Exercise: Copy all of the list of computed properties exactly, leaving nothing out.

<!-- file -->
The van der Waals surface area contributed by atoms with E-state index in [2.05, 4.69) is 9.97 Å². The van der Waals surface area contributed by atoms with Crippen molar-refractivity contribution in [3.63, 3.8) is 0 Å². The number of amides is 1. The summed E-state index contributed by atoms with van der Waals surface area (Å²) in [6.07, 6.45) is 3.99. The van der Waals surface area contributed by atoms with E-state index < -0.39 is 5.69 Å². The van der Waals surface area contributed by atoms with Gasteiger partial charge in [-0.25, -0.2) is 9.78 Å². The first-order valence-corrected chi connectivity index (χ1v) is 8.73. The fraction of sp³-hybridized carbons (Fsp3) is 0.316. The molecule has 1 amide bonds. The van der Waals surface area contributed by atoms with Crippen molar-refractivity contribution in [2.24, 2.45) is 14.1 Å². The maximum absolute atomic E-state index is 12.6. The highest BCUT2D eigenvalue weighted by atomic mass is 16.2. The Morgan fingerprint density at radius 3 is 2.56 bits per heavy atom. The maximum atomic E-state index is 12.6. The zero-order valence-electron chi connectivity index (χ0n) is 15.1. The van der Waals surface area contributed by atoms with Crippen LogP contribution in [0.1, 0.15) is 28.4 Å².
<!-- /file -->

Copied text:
The van der Waals surface area contributed by atoms with E-state index in [2.05, 4.69) is 9.97 Å². The van der Waals surface area contributed by atoms with Crippen molar-refractivity contribution in [3.63, 3.8) is 0 Å². The number of amides is 1. The summed E-state index contributed by atoms with van der Waals surface area (Å²) in [6.07, 6.45) is 3.99. The van der Waals surface area contributed by atoms with E-state index < -0.39 is 5.69 Å². The van der Waals surface area contributed by atoms with Gasteiger partial charge in [-0.25, -0.2) is 9.78 Å². The first-order valence-corrected chi connectivity index (χ1v) is 8.73. The fraction of sp³-hybridized carbons (Fsp3) is 0.316. The molecule has 1 amide bonds. The van der Waals surface area contributed by atoms with Crippen molar-refractivity contribution in [2.24, 2.45) is 14.1 Å². The maximum absolute atomic E-state index is 12.6. The highest BCUT2D eigenvalue weighted by atomic mass is 16.2. The Morgan fingerprint density at radius 3 is 2.56 bits per heavy atom. The maximum atomic E-state index is 12.6. The zero-order valence-electron chi connectivity index (χ0n) is 15.1. The van der Waals surface area contributed by atoms with Crippen LogP contribution in [0.1, 0.15) is 28.4 Å².